Tuesday, June 10, 2014

How a Pope Spread Coffee to the World?

Pope Clement VIII
In the 17th century, coffee drinking began to rise in Europe. Venetian merchants who exclusively traded with the Ottomans brought samples of the caffeinated drink to Europe. However, alarm bells of the most powerful religious institution in Europe, the Catholic Church, rang. The decision whether the church should thwart the rise of coffee or should allow it to continue laid in the hands of the Pope, Clement VIII.

The arrival of coffee to Europe was both welcomed and displeased. Europe at the 1500’s had just entered into the period of Renaissance. It was a time of renewal and rebirth from the scourges of the Black Plague. Disease riddled the daily lives of many Europeans. Clean water was not accessible to many. And so, the usual quencher of thirst was alcohol, mostly wine. When coffee arrived in Europe, people became excited to have a new option besides wine. The effects of coffee, its reinvigorating and uplifting effect mesmerized many Europeans. In the Italian Peninsula, the usual and biggest consumers of coffee were intellectuals – students and professors alike. Coffee drinking became habit around universities in Italy. The stimulating effect of coffee allowed discourse to scholars and permitted the formulation of new ideas. 

Some ideas, however, were deemed by most rulers as dangerous, radical, and revolutionary. Fearing the possible instability, many local rulers banned coffee. Besides local authorities, wine merchants were under threat, the new competition would plummeted their profits as customers would have another option for a drink. Coffee also gained the attention of the religious authorities – the Catholic Church.

Many Christian clerics were alarmed by the new black hit. They were even more scandalized when they learned that it came from their archenemy – the Muslims. The period of Renaissance was a period of recovery not just from sickness, but also from the devastation to the population and economy brought by the Crusades. Although the Crusades were going out of trend, tensions from the two religions continued. Thus, having known that coffee was from the Muslim enraged many clerics.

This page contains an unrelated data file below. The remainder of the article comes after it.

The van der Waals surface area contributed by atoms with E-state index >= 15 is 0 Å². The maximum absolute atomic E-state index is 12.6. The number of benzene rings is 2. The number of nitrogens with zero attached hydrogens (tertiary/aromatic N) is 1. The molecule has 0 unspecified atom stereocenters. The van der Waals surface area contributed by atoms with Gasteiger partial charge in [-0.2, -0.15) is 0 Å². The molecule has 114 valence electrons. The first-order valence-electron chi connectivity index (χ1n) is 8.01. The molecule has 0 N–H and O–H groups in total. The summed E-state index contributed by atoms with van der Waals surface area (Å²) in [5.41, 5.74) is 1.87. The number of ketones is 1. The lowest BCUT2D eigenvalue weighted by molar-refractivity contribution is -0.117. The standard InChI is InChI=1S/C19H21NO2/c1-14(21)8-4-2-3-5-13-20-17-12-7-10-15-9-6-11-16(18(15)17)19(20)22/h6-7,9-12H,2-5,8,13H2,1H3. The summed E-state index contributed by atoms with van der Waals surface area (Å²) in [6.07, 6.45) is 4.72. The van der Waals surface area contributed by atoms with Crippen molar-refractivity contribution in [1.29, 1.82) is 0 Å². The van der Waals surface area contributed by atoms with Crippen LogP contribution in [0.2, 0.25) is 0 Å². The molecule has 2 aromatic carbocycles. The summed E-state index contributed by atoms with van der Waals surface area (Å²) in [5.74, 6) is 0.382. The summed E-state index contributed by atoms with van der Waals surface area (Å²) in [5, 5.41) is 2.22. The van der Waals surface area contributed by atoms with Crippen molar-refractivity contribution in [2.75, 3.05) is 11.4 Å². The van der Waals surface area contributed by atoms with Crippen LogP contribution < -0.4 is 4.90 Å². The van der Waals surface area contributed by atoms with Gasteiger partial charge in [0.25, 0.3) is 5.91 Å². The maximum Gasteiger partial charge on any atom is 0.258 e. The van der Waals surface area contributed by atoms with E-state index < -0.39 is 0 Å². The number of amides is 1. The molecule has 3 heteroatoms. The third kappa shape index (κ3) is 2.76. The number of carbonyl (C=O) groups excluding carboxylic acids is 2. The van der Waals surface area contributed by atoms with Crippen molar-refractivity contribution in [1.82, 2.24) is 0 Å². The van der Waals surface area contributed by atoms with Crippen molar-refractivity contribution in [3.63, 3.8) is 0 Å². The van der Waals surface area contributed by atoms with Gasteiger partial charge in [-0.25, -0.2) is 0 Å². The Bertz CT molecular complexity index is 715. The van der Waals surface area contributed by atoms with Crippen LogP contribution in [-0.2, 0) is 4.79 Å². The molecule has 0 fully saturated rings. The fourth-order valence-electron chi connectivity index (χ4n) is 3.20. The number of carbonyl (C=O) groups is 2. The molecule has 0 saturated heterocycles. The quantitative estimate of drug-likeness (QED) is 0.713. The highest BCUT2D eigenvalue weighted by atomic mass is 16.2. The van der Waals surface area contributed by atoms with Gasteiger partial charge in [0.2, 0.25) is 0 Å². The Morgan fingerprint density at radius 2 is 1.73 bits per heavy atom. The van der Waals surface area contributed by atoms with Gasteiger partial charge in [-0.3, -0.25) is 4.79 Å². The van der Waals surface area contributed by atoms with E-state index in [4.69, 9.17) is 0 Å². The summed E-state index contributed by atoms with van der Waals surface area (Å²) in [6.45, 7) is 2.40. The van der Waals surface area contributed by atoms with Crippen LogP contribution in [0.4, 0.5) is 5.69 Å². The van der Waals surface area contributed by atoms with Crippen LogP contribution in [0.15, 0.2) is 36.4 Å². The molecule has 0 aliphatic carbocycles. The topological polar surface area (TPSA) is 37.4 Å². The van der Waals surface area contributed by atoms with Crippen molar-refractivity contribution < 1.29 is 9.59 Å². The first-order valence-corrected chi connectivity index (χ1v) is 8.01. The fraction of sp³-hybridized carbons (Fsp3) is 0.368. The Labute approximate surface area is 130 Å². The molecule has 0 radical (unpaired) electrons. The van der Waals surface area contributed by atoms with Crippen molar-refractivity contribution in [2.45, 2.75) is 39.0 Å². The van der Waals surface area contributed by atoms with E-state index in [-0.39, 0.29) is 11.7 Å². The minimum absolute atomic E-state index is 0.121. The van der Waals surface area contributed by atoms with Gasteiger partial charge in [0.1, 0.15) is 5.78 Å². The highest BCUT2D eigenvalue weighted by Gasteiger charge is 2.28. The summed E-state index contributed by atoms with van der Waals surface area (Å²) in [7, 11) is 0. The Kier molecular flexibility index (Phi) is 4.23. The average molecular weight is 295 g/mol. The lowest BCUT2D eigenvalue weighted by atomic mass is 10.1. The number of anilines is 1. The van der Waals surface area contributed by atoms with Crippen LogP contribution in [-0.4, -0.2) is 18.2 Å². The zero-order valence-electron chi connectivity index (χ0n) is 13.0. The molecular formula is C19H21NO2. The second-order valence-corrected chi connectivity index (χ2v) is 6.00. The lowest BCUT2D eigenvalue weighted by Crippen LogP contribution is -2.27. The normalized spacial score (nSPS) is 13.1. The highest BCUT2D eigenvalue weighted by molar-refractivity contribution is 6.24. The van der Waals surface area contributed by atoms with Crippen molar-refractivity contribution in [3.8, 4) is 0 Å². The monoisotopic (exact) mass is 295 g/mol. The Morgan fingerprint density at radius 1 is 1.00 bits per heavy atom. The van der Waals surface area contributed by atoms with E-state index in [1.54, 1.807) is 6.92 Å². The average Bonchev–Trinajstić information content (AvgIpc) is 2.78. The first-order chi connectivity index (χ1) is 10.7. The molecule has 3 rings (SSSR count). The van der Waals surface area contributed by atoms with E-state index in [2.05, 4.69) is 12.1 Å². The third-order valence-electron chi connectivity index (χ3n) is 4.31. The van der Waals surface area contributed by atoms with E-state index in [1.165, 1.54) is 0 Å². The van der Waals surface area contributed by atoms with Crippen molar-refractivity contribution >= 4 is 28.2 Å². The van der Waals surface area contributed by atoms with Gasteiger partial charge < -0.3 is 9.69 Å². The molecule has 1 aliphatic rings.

Many clerics wanted coffee to be banned across Christendom. To achieve this, they needed the support of the most powerful and influential man in the church, the Pope. In 1603, Pope Clement VIII was petitioned by anti-coffee clerics to ban the substance. They argued that coffee was the creation of the devil to the Muslims as a substitute for wine, which was an alcohol (not allowed to Muslims) and as they pointed out, it was blessed by Christ during the Last Supper.

The argument of the clerics, however, had wrong perceptions. In the Islamic World, debates over the legality of coffee both in religious and more earthly world were raging. In Egypt a governor tried to ban. Later on, in the Ottoman Empire, question were asked to the safety and effects of coffee.

Regardless, the clerics wanted Clement VIII to make a decision. A shrewd and curious man, he wanted the arguments of both sides. He heard the voices of the anti-coffee clerics. And then, he wanted to know the side of coffee itself. Nothing was better to know the effects of coffee than tasting it. A Venetian merchants then brought a coffee bean to the Pope and processed to be a nice brewed cup of coffee.

The beautiful aroma fascinated the Pope. He then drank the cup of coffee given to him. The following events would then decide the faith of coffee in Europe and the world. After his sip, Pope Clement VIII felt the same good feeling as other drinkers felt. He felt reenergized and uplifted. He praised coffee. Saying that it was impossible for Satan to create such a beautiful drink. Also, he said that it would be shame if coffee would only remain in the hands of heathens (the Muslims). And so, to the dismay of the anti-coffee clerics, Pope Clement VIII “baptized” coffee as a Christian drink for all to enjoy.

Thanks to Pope Clement’s decision, coffee flourished in Europe. It allowed coffee to reach various royal courts, such as Louis XIV’s, whose coffee tree became the ancestor of most coffee trees in the Americas. It also allowed energized intellectuals to form new ideas that would shape the world.
Santos, R. & D. Lima. An Unashamed Defense of Coffee: 101 Reasons To Drink Coffee Without Guilt. United States of America: Xlibris Corporation, 2009. 

Ukers, W. All About Coffee: A History of Coffee from the Classic Tribute to the World’s Most Beloved Beverage. Massachusetts: Adams Media, 2012. 

Weinberg, B. & B. Bealer. The World of Caffeine: The Science and Culture of the World’s Most Popular Drug. New York: Routledge, 2002.

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